If our plan here had been to collect only the complete instrumental work of the Chick Webb Orchestra on Decca, it would have been a sweet but slim project indeed -- barely a single CD, in fact. Of the 129 surviving commercial sides and alternates he recorded between September 1934 and his death in June 1939, only 23 were instrumental. Never in jazz history did a major swing band ever come to be so dominated by a single singer.
But then no other swing band ever had Ella Fitzgerald.
She came to the Chick Webb orchestra in the late winter of 1935 at 16, unformed, inexperienced and with no permanent address, but a blooming force of nature behind a microphone. Within two years she would largely eclipse her mentor and without any intent to subvert on her part make the Webb band her vassal. “When Ella Fitzgerald came in,” Taft Jordan told Stanley dance, “we had to go with the tide…she really put the band over.”
Webb’s record label, Decca, recognized a tide when it rolled its way and turned its sails into the wind, seeing to it that she was featured on four out of every five of the band’s records. It paid off handsomely for Decca, Chick and Ella. But it shortchanged history with a somewhat incomplete picture of Webb’s force as a drummer and a distorted picture of the band’s true Harlem character. Today Webb’s reputation has been sustained more by the fading testimony of those who actually saw him in his prime, not the records he made. But Ella could not be ignored. Her “exceptional gifts demanded priority,” critic Helen Oakley wrote 25 years later.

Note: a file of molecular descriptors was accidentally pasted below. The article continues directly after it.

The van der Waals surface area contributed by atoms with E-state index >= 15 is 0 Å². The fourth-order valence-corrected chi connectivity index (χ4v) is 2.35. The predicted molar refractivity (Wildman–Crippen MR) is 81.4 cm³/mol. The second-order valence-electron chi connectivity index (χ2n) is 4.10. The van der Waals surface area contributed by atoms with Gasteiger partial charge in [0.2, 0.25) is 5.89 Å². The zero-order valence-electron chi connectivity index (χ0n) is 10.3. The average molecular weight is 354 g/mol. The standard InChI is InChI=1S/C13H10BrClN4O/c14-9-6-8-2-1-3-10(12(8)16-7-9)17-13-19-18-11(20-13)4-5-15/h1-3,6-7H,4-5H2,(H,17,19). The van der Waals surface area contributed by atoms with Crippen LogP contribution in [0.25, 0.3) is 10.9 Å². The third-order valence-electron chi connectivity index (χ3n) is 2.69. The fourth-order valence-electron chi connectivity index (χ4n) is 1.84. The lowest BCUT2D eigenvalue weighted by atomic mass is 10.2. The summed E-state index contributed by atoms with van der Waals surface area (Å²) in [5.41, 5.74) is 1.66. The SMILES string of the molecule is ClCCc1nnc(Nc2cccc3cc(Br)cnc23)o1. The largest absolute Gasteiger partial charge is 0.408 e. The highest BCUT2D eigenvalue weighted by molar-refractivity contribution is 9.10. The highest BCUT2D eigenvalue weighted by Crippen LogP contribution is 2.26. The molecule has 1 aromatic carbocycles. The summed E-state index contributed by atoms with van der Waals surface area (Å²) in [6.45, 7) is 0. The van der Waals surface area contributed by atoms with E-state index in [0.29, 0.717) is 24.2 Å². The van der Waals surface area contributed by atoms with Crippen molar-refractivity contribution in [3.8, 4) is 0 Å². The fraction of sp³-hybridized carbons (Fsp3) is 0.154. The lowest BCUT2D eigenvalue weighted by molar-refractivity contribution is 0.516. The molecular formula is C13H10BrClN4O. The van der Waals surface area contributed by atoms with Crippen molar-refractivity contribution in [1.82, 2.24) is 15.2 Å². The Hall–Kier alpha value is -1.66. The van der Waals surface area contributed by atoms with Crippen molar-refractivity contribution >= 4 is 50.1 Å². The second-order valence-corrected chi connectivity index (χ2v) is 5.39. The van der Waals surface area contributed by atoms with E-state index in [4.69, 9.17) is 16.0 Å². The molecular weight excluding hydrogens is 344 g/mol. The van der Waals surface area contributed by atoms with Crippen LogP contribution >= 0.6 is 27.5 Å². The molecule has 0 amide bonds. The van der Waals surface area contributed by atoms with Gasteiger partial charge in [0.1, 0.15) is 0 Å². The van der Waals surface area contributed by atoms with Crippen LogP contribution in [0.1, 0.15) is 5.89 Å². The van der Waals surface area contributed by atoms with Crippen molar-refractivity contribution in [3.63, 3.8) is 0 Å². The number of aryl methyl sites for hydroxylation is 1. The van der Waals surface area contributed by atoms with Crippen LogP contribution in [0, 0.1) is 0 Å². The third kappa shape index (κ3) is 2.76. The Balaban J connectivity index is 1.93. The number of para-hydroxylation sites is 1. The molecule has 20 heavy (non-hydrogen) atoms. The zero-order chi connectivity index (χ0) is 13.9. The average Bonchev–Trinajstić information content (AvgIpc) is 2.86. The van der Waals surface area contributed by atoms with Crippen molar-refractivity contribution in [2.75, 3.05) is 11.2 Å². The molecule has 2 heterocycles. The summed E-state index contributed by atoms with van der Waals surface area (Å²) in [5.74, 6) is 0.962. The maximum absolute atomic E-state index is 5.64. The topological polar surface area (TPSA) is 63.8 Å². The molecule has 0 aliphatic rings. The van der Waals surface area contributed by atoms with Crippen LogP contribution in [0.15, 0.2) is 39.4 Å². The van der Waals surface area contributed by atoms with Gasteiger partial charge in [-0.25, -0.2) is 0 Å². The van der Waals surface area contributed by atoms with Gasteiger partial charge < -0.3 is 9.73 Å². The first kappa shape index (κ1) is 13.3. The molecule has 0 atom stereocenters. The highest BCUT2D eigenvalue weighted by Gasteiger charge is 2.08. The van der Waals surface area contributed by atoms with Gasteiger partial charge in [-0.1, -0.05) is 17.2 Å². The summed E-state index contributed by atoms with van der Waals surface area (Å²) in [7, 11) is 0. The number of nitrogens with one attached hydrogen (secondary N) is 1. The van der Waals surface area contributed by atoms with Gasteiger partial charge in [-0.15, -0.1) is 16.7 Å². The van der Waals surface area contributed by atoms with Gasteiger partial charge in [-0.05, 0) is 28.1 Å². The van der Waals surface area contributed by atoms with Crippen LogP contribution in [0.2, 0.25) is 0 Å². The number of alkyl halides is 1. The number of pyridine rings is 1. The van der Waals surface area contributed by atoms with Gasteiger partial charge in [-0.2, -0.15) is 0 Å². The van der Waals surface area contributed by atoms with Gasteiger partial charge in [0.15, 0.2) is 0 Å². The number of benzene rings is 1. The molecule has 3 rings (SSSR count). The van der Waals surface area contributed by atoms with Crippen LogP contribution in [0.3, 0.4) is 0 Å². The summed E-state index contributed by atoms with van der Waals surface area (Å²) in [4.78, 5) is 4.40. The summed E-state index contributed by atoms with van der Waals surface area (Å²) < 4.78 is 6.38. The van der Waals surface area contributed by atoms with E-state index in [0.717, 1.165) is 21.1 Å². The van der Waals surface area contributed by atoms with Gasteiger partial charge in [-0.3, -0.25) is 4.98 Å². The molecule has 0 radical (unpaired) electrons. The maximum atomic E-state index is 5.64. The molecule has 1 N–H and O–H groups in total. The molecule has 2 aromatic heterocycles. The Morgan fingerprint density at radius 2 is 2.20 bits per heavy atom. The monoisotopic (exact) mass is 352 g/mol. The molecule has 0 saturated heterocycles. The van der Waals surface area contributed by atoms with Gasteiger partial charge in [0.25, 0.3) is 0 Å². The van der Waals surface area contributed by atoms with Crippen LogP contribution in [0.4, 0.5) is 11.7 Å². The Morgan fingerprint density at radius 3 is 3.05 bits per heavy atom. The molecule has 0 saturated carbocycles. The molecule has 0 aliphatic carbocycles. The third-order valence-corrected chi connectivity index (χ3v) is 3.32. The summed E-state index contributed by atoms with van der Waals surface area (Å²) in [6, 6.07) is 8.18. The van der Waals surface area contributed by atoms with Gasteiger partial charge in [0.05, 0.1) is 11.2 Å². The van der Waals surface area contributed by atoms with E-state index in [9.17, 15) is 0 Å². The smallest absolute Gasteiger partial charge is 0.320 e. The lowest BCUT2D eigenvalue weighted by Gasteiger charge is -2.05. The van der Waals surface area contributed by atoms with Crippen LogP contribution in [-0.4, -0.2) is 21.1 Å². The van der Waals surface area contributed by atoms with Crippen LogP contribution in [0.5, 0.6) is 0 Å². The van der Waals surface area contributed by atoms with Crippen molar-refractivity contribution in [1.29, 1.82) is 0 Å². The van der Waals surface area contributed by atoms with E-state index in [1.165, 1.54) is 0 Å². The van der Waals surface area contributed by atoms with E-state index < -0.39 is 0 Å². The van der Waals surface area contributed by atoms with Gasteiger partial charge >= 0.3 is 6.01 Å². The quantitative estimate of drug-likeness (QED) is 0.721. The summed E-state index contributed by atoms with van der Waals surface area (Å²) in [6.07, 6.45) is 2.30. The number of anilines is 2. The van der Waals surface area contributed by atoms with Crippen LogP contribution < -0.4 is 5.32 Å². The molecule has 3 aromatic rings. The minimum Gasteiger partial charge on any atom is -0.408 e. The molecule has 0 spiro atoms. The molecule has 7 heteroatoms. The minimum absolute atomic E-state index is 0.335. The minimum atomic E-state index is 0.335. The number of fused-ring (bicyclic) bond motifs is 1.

Any other singer would have wasted little time at this point and gone solo. But Ella stayed put. Webb and his wife Sally (a.k.a. Sallye) had become her legal guardians, and she wouldn’t be moved from her nest, even after Webb’s death in 1939. She needed the reassurance of familiarity and trust around her. Decisions distressed her. So they were best postponed or left to others. She stayed with the band – her band now – until it finally broke up in July 1942. She stayed with the Gale Agency too, Webb’s long time manager, another 11 years after that. And she stayed with Decca until 1955, when Norman Granz finally cut the last vestigial ties to her Chick Webb origins.